BPI: What role does the adenoviral vector play?

Peng: Upon intratumor injection, Gendicine binds to the coxsakie adenovirus receptor (CAR) on tumor cells. Subsequently, Gendicine enters tumor cells via receptor-mediated endocytosis and begins to over-express the encoded exogenous p53 gene. The over-expressed p53 protein triggers multiple tumor fighting functions.

First, it induces tumor cell cycle arrest or apoptosis by functioning as a sequence-specific transcriptional-regulator that up-regulates the expression of some anticancer genes and downregulates the expression of some oncogenes.

Second, it can directly induce tumor cell apoptosis.

Table 3. Comparison of Tumor Shrink Rates
Third, it can function as a tumor-antigen by stimulating human immune cells (cytotoxic T cells) to selectively kill cancer cells that over-express the p53 gene. It can also activate natural killer cells to kill uninfected cancer cells via bystander effects.

Fourth, the expressed p53 protein can downregulate the expression of vascular endothelial growth factor (VEGF) genes and MDR genes, which are involved in tumor progress, metastasis, and chemo-drug resistance. The expression of p53 gene is not activated in normal cells because its DNA is undamaged, thus minimizing the side effects of Gendicine treatment.

SiBiono and New Brunswick Scientific
MATTERS OF SAFETY BPI: What are the results of toxicity tests with Gendicine?

Peng: Two groups of rhesus monkeys received intramuscular injections of Gendicine, based on weight, at doses 7.5-fold and 75-fold the proposed clinical dose for 16 successive days. On the 14th day, a neutralizing antibody to Gendicine appeared in all animal sera. A mild pathological effect was observed in kidney tissues in 2 out of the 12 animals at the end of the study. Gendicine can be detected in lung, liver, and kidney tissues by polymerase chain reaction (PCR) analysis. The expressed exogenous p53 protein can be detected by immunohistochemistry analysis in the intestines, lungs, bladders, and kidneys. At three weeks postinjection, the p53 gene and the expressed p53 protein were still detectable in the above-mentioned organs and tissues.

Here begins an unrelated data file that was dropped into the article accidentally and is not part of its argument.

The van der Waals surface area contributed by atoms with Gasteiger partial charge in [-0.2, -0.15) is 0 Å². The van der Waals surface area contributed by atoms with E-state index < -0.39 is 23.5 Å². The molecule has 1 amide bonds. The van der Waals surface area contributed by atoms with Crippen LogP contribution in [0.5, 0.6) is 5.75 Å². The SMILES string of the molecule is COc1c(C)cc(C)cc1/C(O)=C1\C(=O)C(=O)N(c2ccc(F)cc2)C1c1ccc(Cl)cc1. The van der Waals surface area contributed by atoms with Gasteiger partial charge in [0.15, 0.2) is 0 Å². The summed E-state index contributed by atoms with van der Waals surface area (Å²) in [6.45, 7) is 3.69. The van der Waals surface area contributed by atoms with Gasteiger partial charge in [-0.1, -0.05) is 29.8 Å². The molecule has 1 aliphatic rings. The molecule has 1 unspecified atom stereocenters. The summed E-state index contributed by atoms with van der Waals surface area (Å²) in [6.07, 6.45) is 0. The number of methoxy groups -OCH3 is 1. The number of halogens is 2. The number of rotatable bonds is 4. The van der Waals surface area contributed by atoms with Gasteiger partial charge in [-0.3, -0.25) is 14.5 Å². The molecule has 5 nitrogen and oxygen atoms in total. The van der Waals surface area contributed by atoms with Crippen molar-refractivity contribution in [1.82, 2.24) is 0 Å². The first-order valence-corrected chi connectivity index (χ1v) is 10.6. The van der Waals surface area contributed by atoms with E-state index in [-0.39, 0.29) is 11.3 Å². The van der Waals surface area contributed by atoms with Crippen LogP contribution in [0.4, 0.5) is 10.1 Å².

BPI: Did you conduct any genetic toxicology tests?

Peng: In our tests, no genetic toxicity was observed. Results from both a Chinese hamster lung (CHL) cell-chromosome-aberration test and mouse bone-marrow micronucleus assay were negative. Gendicine will not replicate in the infected cells and is incapable of multi-cycle infection and of spreading to the neighboring cells. Therefore, Gendicine will not cause horizontal adenovirus infection or environmental contamination. More importantly, infected adenoviral DNA will not integrate into the human host cell genome. Consequently, Gendicine poses no genetic toxicity.

BPI: What are the distribution and pharmacokinetic parameters?

Peng: In vivo animal studies demonstrated that Gendicine entered tumor cells within one hour after injection, whether administrated locally or systemically. A detectable amount of p53 protein is expressed from the transduced p53 gene at three hours postinjection. The level of p53 protein expression increased to 47% at the 12th hour, reached the highest level (100%) at the 72nd hour, and subsequently descended to 30% at the 120th hour postinjection. However, a detectable amount of p53 protein expression was still observed at the 14th day. At three weeks postinjection, recombinant Gendicine DNA began to diminish and eventually became undetectable. When injected locally, Gendicine is distributed mainly in the local tissues with minimal distribution in other organs and tissues. No Gendicine DNA was detected in excrements of urine, stool, or bile.